Define Digital Heritage : Part 02

However, Digital heritage; for instance by some people means the field that utilizes digital media in the services of cultural heritage, may be through some certain simplification. Sometimes it is also considers as 3-dimensional virtual environment for navigation and roaming around. Again it also considers as any digital-representations of heritage, including text‐based forums, images and websites. So the domain of digital heritage lies at the “intersection between cultural heritage and digital media” (Parry, 2007, p xii). From the point of Museology, Ross Parry (2007) referred digital heritage as ‘e-tangibles’. UNESCO’s programme aiming at preservation and dissemination of valuable archive holdings and library collections worldwide has been mentioned as ‘E-Heritage’ (source:, dated 02.04.2010).

However, according to the UNESCO’s Charter for the Preservation of Digital Heritage (2003)[1], ‘digital heritage’ has been defined as “unique resources of human knowledge and expression. It embraces cultural, educational, scientific and administrative resources as well as technical, legal, medical and other kinds of information created digitally or converted into digital form existing analogue resources”. So the field of digital heritage is still wide and comprises any media based on digital technology. Any form of digital content either 2D (e.g. text, image, motion pictures) or 3D (e.g. virtual environment, 3D object) both falls under digital heritage. For example – a digital sound recording of a local oral history, a high resolution scanned image of a painting, a digital video recording of a ritual, a piece of multimedia art (DVD), a curators note in HTML about an object, a 360-degree virtual model of a real or imaginary space, a personal blog explain the past history, a digital photograph submitted by a local visitor to a museum’s community history project – all falls under ‘digital heritage’.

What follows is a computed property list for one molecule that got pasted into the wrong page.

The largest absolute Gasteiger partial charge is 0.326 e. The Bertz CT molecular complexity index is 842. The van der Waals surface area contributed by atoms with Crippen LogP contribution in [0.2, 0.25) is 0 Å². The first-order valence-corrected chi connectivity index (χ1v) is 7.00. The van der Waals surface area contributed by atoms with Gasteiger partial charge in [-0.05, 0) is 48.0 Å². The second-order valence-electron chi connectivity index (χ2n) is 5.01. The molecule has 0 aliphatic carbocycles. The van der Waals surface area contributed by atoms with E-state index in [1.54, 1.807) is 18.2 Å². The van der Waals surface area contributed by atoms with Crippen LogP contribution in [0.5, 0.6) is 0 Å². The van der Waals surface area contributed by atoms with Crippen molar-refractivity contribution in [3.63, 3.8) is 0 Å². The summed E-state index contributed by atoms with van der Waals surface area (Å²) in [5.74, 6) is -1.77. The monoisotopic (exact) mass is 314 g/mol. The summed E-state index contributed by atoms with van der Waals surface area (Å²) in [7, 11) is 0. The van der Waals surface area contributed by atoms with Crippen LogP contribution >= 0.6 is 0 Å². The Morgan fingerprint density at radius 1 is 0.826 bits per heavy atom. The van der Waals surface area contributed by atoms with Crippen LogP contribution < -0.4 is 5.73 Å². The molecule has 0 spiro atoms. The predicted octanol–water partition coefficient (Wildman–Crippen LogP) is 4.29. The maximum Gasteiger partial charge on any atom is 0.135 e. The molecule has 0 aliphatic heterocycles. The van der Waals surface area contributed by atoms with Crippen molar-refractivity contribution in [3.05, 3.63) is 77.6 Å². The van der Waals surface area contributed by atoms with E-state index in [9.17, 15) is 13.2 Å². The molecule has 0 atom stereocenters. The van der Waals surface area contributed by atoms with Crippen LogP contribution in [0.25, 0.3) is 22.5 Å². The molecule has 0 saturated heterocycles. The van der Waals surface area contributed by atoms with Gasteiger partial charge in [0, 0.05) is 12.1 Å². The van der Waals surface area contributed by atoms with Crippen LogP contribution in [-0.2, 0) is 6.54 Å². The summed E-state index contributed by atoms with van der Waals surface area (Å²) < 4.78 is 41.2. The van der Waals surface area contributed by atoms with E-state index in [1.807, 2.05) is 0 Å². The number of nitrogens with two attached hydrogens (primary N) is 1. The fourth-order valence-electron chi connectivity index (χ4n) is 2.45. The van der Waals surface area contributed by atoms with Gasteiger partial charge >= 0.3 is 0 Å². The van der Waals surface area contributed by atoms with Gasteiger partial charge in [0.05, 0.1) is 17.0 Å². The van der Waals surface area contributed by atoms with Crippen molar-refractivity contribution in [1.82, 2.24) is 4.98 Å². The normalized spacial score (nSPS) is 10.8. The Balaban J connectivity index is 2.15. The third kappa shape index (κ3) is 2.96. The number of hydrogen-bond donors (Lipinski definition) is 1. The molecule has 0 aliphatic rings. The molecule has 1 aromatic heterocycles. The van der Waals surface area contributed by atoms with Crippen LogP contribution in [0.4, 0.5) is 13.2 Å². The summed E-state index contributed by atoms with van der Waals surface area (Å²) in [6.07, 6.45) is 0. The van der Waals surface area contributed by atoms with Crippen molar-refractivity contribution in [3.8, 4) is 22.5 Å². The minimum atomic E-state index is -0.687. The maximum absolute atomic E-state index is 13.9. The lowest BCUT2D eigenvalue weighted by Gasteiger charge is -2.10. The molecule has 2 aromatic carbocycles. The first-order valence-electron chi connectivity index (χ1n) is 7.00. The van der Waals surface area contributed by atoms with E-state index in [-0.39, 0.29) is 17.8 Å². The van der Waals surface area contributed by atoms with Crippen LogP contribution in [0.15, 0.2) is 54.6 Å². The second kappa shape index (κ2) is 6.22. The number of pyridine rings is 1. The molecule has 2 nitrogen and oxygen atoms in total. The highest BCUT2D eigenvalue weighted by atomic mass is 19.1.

[1] UNESCO adopted the Charter on the Preservation on the Digital Heritage in 17th October 2003. The Charter recognises the significance and value of born digital resources and calls for member states to co-ordinate their efforts in this.

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